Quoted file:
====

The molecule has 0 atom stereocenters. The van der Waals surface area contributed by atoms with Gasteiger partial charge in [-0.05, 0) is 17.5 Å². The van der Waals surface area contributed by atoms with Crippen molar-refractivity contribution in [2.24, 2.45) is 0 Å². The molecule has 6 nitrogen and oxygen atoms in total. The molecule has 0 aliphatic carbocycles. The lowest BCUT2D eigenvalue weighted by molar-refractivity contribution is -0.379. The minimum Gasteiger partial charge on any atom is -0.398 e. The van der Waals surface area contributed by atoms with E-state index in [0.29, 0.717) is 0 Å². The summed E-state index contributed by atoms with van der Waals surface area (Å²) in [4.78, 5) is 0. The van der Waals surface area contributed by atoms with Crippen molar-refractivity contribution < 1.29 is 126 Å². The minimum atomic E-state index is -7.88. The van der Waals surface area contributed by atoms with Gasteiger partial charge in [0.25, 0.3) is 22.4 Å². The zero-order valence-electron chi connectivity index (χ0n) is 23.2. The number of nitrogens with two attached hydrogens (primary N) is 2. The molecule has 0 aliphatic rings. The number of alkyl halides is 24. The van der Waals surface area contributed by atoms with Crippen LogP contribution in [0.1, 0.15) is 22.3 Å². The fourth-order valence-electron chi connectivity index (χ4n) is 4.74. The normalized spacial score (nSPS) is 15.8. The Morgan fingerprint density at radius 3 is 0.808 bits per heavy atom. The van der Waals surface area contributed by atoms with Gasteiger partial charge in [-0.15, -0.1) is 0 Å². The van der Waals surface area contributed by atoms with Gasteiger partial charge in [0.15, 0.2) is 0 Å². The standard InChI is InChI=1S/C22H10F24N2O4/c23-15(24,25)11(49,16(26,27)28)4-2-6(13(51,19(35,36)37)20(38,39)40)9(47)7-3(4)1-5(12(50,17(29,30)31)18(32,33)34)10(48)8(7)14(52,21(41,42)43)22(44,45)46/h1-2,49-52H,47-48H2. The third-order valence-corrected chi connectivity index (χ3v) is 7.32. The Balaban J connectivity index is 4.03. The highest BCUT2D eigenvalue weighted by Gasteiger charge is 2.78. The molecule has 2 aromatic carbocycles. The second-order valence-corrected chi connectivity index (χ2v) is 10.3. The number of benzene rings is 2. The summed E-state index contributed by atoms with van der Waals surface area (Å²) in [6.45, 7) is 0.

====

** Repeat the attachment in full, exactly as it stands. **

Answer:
The molecule has 0 atom stereocenters. The van der Waals surface area contributed by atoms with Gasteiger partial charge in [-0.05, 0) is 17.5 Å². The van der Waals surface area contributed by atoms with Crippen molar-refractivity contribution in [2.24, 2.45) is 0 Å². The molecule has 6 nitrogen and oxygen atoms in total. The molecule has 0 aliphatic carbocycles. The lowest BCUT2D eigenvalue weighted by molar-refractivity contribution is -0.379. The minimum Gasteiger partial charge on any atom is -0.398 e. The van der Waals surface area contributed by atoms with E-state index in [0.29, 0.717) is 0 Å². The summed E-state index contributed by atoms with van der Waals surface area (Å²) in [4.78, 5) is 0. The van der Waals surface area contributed by atoms with Crippen molar-refractivity contribution < 1.29 is 126 Å². The minimum atomic E-state index is -7.88. The van der Waals surface area contributed by atoms with Gasteiger partial charge in [0.25, 0.3) is 22.4 Å². The zero-order valence-electron chi connectivity index (χ0n) is 23.2. The number of nitrogens with two attached hydrogens (primary N) is 2. The molecule has 0 aliphatic rings. The number of alkyl halides is 24. The van der Waals surface area contributed by atoms with Crippen LogP contribution in [0.1, 0.15) is 22.3 Å². The fourth-order valence-electron chi connectivity index (χ4n) is 4.74. The normalized spacial score (nSPS) is 15.8. The Morgan fingerprint density at radius 3 is 0.808 bits per heavy atom. The van der Waals surface area contributed by atoms with Gasteiger partial charge in [-0.15, -0.1) is 0 Å². The van der Waals surface area contributed by atoms with Gasteiger partial charge in [0.15, 0.2) is 0 Å². The standard InChI is InChI=1S/C22H10F24N2O4/c23-15(24,25)11(49,16(26,27)28)4-2-6(13(51,19(35,36)37)20(38,39)40)9(47)7-3(4)1-5(12(50,17(29,30)31)18(32,33)34)10(48)8(7)14(52,21(41,42)43)22(44,45)46/h1-2,49-52H,47-48H2. The third-order valence-corrected chi connectivity index (χ3v) is 7.32. The Balaban J connectivity index is 4.03. The highest BCUT2D eigenvalue weighted by Gasteiger charge is 2.78. The molecule has 2 aromatic carbocycles. The second-order valence-corrected chi connectivity index (χ2v) is 10.3. The number of benzene rings is 2. The summed E-state index contributed by atoms with van der Waals surface area (Å²) in [6.45, 7) is 0.